Goins, Writer

On Writing, Ideas, and Making a Difference

The Untold Story Behind Vincent van Gogh’s Success

Not every mom puts her kids’ drawings on the refrigerator. Some mothers are critical, even cruel. And to be fair, some drawings are just not that good. But can you imagine being the mother of Vincent van Gogh and ridiculing your child’s work? It sounds crazy, but crazy was a major theme of his life.

The Untold Story Behind Vincent van Gogh's Success

Vincent van Gogh led a life of madness, one with many starts and stops that looked as frenetic on the outside as they must have felt on the inside. Only during the final years of his short life was Vincent a professional artist, and even then, a tortured one ridiculed by others, even by his own mother.

So what can we learn from the career of a man whom history either remembers as a lunatic or a genius? A lot, in fact.

False starts can lead to success

An impassioned young man never content to sit still for too long, Vincent van Gogh chased many vocations in his youth.

First, he apprenticed for an art dealer in London, which was an arrangement made by his family and one he eventually resented. This was where the first of many heart-breaking love affairs would occur.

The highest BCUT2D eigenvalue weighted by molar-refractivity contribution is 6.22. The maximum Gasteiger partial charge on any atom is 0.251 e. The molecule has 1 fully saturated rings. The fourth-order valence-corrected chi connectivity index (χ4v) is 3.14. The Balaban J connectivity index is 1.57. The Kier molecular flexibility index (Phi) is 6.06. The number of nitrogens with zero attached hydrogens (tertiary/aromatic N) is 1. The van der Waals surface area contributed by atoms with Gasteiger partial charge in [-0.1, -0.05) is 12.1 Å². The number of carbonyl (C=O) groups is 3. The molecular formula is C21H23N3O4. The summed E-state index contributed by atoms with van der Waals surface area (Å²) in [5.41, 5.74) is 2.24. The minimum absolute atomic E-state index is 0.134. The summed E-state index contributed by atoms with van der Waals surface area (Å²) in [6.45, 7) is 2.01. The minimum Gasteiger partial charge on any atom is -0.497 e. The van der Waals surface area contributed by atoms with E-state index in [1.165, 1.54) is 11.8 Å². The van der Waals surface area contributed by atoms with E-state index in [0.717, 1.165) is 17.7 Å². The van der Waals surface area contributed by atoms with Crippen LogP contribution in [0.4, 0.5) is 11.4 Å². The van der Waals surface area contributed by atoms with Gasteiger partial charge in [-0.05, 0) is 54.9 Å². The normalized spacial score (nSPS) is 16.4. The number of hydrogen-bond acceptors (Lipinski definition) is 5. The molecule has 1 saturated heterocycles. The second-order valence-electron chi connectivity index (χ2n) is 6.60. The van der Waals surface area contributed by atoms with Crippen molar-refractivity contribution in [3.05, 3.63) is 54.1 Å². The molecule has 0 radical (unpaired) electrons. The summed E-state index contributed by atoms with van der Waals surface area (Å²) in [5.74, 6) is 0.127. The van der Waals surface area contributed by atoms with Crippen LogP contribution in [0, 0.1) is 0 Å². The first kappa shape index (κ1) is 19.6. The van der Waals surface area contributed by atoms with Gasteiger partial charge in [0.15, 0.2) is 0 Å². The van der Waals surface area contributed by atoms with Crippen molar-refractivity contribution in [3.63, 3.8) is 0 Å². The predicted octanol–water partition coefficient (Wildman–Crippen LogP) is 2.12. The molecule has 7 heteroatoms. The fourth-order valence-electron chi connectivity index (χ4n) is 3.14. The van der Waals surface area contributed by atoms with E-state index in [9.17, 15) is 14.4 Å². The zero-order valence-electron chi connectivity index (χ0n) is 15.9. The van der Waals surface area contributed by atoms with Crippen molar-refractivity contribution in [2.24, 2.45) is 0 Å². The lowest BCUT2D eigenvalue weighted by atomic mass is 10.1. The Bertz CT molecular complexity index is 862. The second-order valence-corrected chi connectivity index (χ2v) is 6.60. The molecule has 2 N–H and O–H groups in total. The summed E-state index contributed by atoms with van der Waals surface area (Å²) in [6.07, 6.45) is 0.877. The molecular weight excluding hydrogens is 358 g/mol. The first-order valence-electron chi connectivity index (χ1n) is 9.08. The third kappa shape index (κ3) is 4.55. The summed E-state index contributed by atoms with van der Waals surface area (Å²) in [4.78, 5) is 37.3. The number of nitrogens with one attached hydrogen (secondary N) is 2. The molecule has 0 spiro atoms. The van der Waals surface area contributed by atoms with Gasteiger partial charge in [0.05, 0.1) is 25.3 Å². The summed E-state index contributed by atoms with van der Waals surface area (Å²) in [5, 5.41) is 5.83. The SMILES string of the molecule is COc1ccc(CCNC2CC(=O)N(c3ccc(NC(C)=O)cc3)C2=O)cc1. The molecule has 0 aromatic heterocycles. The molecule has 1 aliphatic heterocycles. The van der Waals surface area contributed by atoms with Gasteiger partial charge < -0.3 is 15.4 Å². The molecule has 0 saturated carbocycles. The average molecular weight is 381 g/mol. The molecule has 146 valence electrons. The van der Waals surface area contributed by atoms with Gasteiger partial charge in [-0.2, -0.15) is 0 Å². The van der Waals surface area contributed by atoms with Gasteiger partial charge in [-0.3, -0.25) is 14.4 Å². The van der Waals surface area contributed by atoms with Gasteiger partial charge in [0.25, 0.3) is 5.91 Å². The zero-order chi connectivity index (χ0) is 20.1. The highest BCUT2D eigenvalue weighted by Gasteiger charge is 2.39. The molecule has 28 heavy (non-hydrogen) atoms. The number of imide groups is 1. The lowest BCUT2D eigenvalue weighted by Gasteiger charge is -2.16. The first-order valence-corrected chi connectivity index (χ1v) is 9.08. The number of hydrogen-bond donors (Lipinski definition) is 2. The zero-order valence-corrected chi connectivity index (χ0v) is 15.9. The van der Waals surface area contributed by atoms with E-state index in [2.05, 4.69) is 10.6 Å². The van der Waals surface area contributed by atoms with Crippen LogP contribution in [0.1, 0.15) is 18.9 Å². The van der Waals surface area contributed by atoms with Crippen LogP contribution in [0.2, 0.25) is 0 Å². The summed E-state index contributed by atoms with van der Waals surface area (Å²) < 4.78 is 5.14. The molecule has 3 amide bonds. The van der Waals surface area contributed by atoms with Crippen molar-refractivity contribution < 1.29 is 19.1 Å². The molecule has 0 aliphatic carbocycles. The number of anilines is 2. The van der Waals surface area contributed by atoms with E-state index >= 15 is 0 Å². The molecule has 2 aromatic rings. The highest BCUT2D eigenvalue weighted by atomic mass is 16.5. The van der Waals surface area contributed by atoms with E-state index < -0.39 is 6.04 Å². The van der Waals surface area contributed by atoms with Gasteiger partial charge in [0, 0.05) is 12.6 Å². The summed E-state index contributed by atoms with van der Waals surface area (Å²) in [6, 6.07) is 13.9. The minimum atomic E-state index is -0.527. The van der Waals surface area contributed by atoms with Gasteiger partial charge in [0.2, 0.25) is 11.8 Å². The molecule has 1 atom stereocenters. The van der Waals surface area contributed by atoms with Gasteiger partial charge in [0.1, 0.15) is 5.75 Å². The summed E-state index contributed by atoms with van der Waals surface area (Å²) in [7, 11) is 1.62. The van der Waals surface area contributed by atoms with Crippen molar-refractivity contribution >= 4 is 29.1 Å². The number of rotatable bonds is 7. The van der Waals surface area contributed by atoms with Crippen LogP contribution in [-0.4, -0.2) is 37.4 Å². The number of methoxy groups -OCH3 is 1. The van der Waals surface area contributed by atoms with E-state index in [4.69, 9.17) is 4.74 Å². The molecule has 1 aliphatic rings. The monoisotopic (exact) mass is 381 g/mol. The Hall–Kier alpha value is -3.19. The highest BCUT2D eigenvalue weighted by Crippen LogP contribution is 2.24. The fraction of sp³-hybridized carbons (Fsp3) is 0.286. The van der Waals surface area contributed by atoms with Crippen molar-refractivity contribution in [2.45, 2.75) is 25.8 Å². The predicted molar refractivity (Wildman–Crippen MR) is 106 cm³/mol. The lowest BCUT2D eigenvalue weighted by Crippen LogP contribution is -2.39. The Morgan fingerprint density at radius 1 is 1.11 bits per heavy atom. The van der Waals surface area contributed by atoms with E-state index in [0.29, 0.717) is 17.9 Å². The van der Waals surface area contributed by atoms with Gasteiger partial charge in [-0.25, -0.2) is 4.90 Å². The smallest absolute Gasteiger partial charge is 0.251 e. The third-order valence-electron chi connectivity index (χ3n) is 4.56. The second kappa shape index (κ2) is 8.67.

Then he pursued a career in Christian ministry.

After a dramatic conversion experience in London, the zealous van Gogh was determined to enter the pastorate. Unfortunately, he failed the required entrance exam to begin his theological education, which was then followed by another failed attempt at gaining a religious education.

This was a common theme in van Gogh’s life: failure after failure, disappointment after disappointment. When it became clear that in spite of his fervor, he would not likely become a pastor, he was forced to face the facts. He was going to have to find another path. Still, he continued to try to force it.

Van Gogh spent some time as a traveling missionary and evangelist before eventually deciding to become an artist, a vocation he believed might also honor God. At the time, it looked as if he was wandering through life; in fact, his parents were deeply concerned, probably even ashamed of him.

At one point, Vincent’s father looked into admitting the eccentric boy to an insane asylum. But despite the series of seemingly disparate events, in retrospect, we see a pattern: from young Vincent’s long walks as a child in nature, where he marveled at the natural beauty of creation; to an early apprenticeship for an art dealer; to his failed attempts at entering the ministry. None of it was an accident.